Arizona's jobless rate dropped slightly last month

Arizona's jobless rate dropped slightly last month

Restaurants and bars added another 4,300 workers in October, with employment levels now 8,000 above last year. Employment in the sector has grown steadily since 2016, when Arizona adopted a staged set of increases in the minimum wage.

PHOENIX — The state’s jobless rate dropped a tenth of a point last month.

And you can credit at least some of that to the fact that Arizonans apparently like to dress up for Halloween.

The latest figures from the Office of Economic Opportunity show the state added 30,100 jobs between September and October. And about 2,200 of these were in the state’s financial sector.

Doug Walls, the agency’s labor market information director, said a big chunk of these were in rental and leasing, saying there’s actual evidence that a bunch of those were at shops that rent out costumes.

“Costume rental, formalwear, it’s a big business — in October,” he said.

Still, it took more than that to have the seasonally adjusted employment rate to decline to 4.8%.

All sectors of the Arizona economy showed month-over-month growth, or at least posted no losses.

Even department stores, which have been buffeted for years by an ever-expanding online economy, managed to add another 600 workers in October, though employment levels still remain about 400 less than the same time last year.

And Arizonans likely are still buying clothing and accessories at brick-and-mortar stores, as evidenced by the fact they hired 400 new employees. But that wasn’t enough to overcome the loss of 1,400 jobs in the past year.

Other items that may be less susceptible to online competition did better, with particularly strong growth among sellers of furniture and home furnishings.

Elsewhere in the economy, restaurants and bars continue to hire apace, adding another 4,300 workers in October, with employment levels now 8,000 above last year. And that occurred despite the hike in the state’s minimum wage from $10.50 an hour last year to $11.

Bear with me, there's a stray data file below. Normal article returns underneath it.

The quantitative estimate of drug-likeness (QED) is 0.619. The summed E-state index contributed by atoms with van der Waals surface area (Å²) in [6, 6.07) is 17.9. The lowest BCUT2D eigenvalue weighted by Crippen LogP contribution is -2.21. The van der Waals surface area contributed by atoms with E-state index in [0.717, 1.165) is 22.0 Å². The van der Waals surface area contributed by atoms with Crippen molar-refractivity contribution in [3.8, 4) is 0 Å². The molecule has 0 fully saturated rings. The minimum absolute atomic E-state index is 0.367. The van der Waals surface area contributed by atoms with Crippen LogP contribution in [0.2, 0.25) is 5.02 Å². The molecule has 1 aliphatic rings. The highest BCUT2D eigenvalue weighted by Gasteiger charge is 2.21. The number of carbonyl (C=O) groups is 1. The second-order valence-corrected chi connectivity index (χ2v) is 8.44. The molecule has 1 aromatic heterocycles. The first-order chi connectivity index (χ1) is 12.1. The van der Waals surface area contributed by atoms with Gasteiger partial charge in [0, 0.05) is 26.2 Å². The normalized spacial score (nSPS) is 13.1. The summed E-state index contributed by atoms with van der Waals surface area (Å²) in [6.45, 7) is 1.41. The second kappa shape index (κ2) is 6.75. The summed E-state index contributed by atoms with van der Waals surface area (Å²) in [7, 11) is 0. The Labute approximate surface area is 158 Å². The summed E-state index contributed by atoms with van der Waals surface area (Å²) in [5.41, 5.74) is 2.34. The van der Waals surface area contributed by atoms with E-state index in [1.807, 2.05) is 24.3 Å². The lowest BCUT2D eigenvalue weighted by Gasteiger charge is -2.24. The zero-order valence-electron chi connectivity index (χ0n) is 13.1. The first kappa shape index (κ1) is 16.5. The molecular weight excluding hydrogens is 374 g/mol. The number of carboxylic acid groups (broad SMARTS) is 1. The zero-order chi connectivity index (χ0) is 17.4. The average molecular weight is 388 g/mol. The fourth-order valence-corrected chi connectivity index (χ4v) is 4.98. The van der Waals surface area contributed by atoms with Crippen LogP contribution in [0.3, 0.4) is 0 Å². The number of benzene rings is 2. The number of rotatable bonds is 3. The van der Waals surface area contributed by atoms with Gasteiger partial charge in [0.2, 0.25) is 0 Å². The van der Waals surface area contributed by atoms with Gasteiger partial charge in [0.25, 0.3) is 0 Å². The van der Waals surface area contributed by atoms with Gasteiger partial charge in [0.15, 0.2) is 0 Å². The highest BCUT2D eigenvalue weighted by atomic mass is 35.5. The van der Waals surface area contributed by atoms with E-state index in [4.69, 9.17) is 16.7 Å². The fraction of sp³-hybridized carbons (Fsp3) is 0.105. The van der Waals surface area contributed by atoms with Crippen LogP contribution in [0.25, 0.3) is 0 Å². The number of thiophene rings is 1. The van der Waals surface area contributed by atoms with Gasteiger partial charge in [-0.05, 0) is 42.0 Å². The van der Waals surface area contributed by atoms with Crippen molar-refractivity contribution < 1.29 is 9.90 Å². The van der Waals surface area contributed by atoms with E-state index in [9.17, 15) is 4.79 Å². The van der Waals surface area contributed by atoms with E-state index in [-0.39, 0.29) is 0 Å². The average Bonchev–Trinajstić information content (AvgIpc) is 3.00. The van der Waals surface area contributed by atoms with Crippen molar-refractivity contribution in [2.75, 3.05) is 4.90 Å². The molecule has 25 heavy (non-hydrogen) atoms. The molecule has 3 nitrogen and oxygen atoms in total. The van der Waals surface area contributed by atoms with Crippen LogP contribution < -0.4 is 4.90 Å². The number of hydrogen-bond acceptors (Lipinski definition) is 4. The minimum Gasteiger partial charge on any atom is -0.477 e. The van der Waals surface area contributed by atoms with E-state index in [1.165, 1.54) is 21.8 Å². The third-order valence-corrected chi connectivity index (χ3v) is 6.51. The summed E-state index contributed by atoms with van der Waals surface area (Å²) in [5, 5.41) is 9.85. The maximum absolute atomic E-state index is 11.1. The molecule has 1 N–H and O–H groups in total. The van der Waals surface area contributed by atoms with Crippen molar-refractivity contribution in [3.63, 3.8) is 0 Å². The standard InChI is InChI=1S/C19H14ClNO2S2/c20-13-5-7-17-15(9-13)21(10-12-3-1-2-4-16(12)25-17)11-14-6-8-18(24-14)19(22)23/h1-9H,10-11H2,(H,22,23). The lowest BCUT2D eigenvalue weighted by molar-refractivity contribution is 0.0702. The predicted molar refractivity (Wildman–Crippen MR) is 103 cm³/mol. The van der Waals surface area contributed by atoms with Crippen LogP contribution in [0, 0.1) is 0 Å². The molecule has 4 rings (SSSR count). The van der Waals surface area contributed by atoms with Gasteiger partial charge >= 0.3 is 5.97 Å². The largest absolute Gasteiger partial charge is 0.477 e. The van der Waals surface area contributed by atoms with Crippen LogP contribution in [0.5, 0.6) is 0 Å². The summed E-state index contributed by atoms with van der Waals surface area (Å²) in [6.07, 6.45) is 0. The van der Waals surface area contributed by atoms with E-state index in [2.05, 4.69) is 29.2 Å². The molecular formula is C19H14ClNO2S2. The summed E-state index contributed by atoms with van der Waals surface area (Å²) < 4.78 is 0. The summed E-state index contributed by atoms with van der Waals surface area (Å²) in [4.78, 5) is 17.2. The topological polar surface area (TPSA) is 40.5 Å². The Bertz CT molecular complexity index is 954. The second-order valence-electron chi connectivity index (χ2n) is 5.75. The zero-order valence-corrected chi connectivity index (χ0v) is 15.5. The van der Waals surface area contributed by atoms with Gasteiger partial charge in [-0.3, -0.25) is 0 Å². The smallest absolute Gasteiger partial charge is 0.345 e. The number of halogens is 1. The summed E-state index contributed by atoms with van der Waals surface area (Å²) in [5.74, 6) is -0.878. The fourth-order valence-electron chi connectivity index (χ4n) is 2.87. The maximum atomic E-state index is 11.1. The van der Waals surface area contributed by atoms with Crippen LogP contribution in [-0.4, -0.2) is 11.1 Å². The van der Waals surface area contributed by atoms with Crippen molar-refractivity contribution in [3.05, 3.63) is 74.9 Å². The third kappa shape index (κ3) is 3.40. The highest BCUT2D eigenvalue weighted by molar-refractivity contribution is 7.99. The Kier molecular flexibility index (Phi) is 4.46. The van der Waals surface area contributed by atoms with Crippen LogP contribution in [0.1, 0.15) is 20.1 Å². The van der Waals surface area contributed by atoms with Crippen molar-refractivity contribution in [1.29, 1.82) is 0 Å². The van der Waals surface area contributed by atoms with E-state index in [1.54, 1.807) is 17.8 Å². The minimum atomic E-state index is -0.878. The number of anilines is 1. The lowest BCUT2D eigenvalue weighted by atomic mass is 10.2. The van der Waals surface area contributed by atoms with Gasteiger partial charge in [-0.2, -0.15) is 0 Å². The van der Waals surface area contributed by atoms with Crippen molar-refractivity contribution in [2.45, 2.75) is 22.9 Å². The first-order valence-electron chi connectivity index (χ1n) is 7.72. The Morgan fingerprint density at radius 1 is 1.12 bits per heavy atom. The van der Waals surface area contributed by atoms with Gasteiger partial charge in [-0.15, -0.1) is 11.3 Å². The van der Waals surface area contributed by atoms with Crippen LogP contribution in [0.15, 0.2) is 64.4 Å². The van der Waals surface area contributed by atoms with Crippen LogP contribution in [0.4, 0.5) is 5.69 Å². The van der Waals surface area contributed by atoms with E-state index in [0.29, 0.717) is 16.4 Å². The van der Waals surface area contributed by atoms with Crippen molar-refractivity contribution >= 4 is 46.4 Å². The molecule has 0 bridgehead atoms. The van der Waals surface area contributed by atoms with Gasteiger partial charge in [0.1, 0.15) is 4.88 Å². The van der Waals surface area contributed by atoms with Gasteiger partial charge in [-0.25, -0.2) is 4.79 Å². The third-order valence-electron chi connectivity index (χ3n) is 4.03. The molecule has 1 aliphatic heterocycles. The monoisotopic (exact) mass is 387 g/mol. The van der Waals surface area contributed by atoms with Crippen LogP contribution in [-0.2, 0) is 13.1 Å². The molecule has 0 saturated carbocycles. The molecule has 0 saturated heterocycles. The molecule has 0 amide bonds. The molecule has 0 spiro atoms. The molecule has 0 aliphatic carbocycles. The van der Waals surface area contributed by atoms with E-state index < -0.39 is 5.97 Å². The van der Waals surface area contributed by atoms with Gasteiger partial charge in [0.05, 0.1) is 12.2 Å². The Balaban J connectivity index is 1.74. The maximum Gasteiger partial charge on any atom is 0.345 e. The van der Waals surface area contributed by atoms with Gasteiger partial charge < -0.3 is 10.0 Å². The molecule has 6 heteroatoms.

In fact, employment in this traditionally low-wage sector has continued to grow steadily since the 2016 initiative that scrapped the $8.05 hourly wage for a staged set of increases. The final boost comes in January when the minimum goes to $12, with future increases pegged to inflation.

Employers can pay workers who earn tips $3 an hour less, with the proviso that their tips have to bring them up to the minimum.

Overall, wages throughout the Arizona economy are up 4.1% since last year, compared with 3.0% nationally.

But that involves more than just a higher minimum wage, a factor that likely pushes up the salaries of those who were earning more. Walls said it’s reflective of the state’s improving economy, with jobs being created as fast as people enter the workforce.

“Overall, when you’re seeing employment growth, wages tend to follow that if the workforce availability is scarcer,” he said.

One note of interest is that the economy in Cochise County is showing signs of life, with the lowest number of people unemployed — meaning looking for work — since April 2018.

Walls said there was a big jump in employment in professional and business services, everything from administrative jobs to those working for employment services companies, which added 200 people last month. And while that doesn’t seem like much, it makes a big different in a small county where the total number of people working in that sector is only 4,000.

Employment in construction and mining also is up 11.8% in the past year, with a 9.8% annual boost in the number of people working for state and local government.

On Twitter: @azcapmedia

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